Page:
Still clutching my empty, sterile urination cup, she led me to a line to take a vision test. As I began, a nurse walked by, and politely placed me on the correct line, about ten feet further back. The medical assistant resumed my test by telling me to start on the chart wherever I wanted. So, I chose a line, covered one eye, and began reading, with no guidance from her at all. I got to a line where I knew I was screwing up horribly, and missed more than the allotted amount, so I removed my hand and told her it was too fuzzy. Instead of moving on to the next eye, she urged me to continue squinting and guessing for the remainder of that line and the following line. I just went with it. After each individual eye was done, she started to walk away, and I inquired, “Don’t you want me to read them with both eyes now?” To which she responded with a shake of her head, and a leading of me to a nearby restroom to give them a urine sample.

As I walked into the bathroom and looked down at the cup, this is what I saw:

“Schatz” is easy. It’s the “Erica” that throws people off.

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Minty Badness

I finally broke down and paid the big bucks to see a doctor over my digestive issues. He said it’s most likely a virus, and I’m doing all the right things, but to start taking Imodium. I’d been taking Pepto, but I guess Imodium is different in that it helps slow things down and bring everything together, if you know what I’m talking about. In the last few days that I’ve been Imodiuming it up, I’ve found that it also makes my butt minty fresh; a feeling that I do not quite enjoy. I have a love-hate relationship with mint that leans heavily on the hate side.

As a kid, I really didn’t care for traditional candy canes. I’d eat them when my friends were eating them in order to fit in, or I’d eat them in the days leading up to Christmas when they were the only candy option and I wanted a sugar fix. Come Christmas morning, Santa would leave fruity candy canes on the tree to save me from my peppermint hell. Altoids came out when I was in high school, and one day at lunch, my cousin’s friend pulled out the little red tin and told us that they were the strongest mints she’s ever had, and would we like to try one? I didn’t, but I also didn’t want to look like a loser, so I grabbed one of the chalky mints and popped it into my mouth. I immediately wanted to spit it out, but I sucked it up as it burned a hole into my tongue and tears welled in my eyes.  When no one was looking, I spit it out into the bushes.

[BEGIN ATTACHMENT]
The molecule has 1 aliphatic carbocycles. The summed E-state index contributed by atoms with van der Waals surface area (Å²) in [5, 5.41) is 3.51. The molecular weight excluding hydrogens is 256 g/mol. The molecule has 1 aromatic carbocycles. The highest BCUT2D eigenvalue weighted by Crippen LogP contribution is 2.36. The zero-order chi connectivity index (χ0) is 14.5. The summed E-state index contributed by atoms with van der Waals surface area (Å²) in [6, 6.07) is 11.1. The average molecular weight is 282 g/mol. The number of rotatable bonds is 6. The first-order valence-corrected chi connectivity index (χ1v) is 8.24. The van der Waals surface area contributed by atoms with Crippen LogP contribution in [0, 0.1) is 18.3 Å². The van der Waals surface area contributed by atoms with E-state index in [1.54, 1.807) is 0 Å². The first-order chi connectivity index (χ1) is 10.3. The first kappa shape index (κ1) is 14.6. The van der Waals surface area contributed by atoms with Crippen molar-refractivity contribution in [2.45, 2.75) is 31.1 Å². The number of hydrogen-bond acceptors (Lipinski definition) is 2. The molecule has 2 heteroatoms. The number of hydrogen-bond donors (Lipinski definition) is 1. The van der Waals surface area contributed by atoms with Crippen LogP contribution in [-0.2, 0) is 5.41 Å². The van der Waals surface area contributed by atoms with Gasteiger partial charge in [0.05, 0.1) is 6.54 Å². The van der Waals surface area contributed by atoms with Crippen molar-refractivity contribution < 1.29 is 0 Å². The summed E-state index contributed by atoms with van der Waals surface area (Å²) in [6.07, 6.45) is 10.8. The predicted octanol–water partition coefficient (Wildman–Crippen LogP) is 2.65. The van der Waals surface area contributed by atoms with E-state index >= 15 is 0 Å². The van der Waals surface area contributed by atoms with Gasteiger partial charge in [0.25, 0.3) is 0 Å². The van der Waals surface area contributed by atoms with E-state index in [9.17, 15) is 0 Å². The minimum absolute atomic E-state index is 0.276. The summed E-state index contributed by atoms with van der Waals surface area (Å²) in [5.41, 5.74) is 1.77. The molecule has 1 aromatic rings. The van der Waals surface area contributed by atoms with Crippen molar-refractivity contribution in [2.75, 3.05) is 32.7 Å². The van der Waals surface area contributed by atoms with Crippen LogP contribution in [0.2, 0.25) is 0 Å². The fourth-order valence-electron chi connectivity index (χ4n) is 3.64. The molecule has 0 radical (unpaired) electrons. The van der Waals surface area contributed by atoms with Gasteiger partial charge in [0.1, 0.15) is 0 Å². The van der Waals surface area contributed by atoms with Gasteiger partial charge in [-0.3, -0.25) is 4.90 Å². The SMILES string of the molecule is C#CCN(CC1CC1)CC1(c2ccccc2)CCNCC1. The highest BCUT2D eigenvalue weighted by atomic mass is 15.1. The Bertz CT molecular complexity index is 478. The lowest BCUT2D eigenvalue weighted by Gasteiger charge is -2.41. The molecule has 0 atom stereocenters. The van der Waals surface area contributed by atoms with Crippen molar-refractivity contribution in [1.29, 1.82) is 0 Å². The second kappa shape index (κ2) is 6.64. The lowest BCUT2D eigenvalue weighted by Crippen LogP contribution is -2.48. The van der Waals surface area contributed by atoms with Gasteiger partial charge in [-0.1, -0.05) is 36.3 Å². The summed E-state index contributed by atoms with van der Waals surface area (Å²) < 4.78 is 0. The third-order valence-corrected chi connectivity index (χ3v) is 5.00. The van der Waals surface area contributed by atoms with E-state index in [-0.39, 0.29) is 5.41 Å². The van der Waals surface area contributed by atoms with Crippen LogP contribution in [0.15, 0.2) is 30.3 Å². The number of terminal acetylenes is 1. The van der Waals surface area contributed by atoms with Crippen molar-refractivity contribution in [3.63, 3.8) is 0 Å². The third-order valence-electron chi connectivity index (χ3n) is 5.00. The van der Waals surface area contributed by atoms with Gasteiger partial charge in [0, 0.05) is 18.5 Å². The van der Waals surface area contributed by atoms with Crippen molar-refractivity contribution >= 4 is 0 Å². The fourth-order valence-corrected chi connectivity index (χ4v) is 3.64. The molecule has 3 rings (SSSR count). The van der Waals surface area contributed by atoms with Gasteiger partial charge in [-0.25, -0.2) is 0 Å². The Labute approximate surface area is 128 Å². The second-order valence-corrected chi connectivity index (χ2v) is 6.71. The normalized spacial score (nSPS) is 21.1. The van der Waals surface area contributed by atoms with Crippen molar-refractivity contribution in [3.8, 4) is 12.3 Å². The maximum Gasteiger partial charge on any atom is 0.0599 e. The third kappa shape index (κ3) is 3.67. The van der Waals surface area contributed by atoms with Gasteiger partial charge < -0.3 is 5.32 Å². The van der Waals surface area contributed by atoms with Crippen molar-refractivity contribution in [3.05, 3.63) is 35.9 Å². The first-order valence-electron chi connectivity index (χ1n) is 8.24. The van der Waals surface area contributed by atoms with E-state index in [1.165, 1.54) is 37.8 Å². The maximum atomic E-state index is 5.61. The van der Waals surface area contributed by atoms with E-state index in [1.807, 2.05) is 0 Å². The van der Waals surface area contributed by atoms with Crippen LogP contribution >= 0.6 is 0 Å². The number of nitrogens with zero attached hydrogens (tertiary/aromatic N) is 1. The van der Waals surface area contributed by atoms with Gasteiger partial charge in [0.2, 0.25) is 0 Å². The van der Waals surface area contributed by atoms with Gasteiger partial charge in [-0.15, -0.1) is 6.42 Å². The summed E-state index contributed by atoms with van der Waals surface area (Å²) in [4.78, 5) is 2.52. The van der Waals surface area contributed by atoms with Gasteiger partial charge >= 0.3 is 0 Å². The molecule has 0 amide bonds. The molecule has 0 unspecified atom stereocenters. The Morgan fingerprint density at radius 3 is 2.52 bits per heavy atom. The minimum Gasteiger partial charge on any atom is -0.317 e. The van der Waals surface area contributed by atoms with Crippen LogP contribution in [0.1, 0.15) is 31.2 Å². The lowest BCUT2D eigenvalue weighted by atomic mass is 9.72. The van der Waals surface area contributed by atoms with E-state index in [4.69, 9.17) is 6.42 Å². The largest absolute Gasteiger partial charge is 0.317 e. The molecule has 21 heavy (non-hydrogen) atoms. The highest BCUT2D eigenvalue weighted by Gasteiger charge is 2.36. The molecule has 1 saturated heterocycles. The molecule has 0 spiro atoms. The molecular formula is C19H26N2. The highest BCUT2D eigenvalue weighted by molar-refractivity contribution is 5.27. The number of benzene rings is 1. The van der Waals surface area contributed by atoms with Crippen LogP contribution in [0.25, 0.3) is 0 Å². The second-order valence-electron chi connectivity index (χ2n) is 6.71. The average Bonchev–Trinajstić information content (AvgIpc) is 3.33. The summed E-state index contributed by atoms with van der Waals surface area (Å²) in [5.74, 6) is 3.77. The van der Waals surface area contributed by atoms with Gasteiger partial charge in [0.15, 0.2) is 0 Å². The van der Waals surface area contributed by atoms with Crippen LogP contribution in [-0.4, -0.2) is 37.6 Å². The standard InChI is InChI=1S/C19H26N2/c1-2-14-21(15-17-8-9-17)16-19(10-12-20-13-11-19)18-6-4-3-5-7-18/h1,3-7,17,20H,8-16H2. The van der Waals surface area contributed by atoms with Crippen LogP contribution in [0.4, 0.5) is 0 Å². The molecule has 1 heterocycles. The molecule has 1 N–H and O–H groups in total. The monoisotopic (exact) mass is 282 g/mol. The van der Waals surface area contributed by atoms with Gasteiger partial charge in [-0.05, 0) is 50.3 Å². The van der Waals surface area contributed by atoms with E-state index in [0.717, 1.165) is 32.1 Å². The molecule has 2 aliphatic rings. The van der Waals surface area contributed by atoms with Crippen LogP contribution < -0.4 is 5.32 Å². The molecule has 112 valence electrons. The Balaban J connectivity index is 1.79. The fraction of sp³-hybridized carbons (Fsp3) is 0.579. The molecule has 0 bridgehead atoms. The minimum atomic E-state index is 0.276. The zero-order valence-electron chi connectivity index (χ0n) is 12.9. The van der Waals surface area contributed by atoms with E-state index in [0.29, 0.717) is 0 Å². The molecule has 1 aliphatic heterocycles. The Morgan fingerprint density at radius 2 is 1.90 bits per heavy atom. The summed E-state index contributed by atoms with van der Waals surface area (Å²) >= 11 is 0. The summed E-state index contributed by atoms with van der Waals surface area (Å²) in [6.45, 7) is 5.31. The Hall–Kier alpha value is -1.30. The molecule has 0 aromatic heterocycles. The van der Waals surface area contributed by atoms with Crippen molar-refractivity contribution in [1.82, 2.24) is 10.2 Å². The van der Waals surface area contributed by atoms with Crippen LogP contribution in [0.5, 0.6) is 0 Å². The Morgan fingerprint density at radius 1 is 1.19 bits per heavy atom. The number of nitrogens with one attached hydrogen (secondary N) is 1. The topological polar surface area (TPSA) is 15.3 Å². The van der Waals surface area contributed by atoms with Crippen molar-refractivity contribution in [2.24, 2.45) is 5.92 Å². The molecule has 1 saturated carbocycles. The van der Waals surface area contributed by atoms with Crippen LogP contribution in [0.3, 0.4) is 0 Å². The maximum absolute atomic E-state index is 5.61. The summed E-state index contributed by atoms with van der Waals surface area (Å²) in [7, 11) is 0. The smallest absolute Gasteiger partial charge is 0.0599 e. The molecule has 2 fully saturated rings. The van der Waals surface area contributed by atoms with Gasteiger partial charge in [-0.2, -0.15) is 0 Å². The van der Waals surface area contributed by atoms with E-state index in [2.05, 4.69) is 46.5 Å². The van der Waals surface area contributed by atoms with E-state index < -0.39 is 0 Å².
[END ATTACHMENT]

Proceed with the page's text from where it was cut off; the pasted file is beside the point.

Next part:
I have no transition into this paragraph: I have thick, wavy hair, and as a youngster, it ran down to my butt. While it was fun to have Rapunzel-ish hair, it also grew like a weed and had to be trimmed fairly often. To save on costs, my mom would do this herself in our bathroom.  It took forever, and because it was so long, I was made to stand throughout the entire process so that she could reach down to cut it. Despite trying not to, every single time, I’d lock my knees, and half-way through the haircut, would suddenly be filled with the overwhelming sensation of smelling mint (which is weird on its own, but even weirder considering that I have no sense of smell). As soon as mint entered my nostrils, my vision would become blotchy, or come to a pinpoint, and I’d meekly tell my mom that I was about to faint. I have never actually fainted all the way, but without fail, I always “smell” mint in the moments leading up to a potential passing out. I’ve never met anyone else who’s had that sensation, so I’m not sure why it happens to me. Must be my brain creating, what it thinks is, the worst possible scent in a moment of despair.

Here comes the part where I love mint. I had just graduated from 8th grade and was at a farm in Savannah, Georgia. We were taking a tour of the grounds, and stopped by a row of mint plants. The leader told us to pick a leaf, dig our nails into it, and take a smell.

Despite my anosmia, I went through the motions so as not to be rude. However, as I brought the small leaf up to my nose and inhaled, I actually did smell mint! I was elated, and carried that leaf with me throughout the rest of the tour, taking whiffs along the way. Within minutes, my nose remembered that it wasn’t supposed to work, and I could no longer smell that leaf no matter how hard I tried. I have no idea why I was able to smell at that exact moment, but I will forever cherish that memory and the feeling of smelling.

For that gift I was given 18 years ago, I am eternally grateful to mint. I guess I can put up with a little tingle after a poop for a few more days.

Why a company thinks “mint flavor” is a good thing is beyond me. Photo Source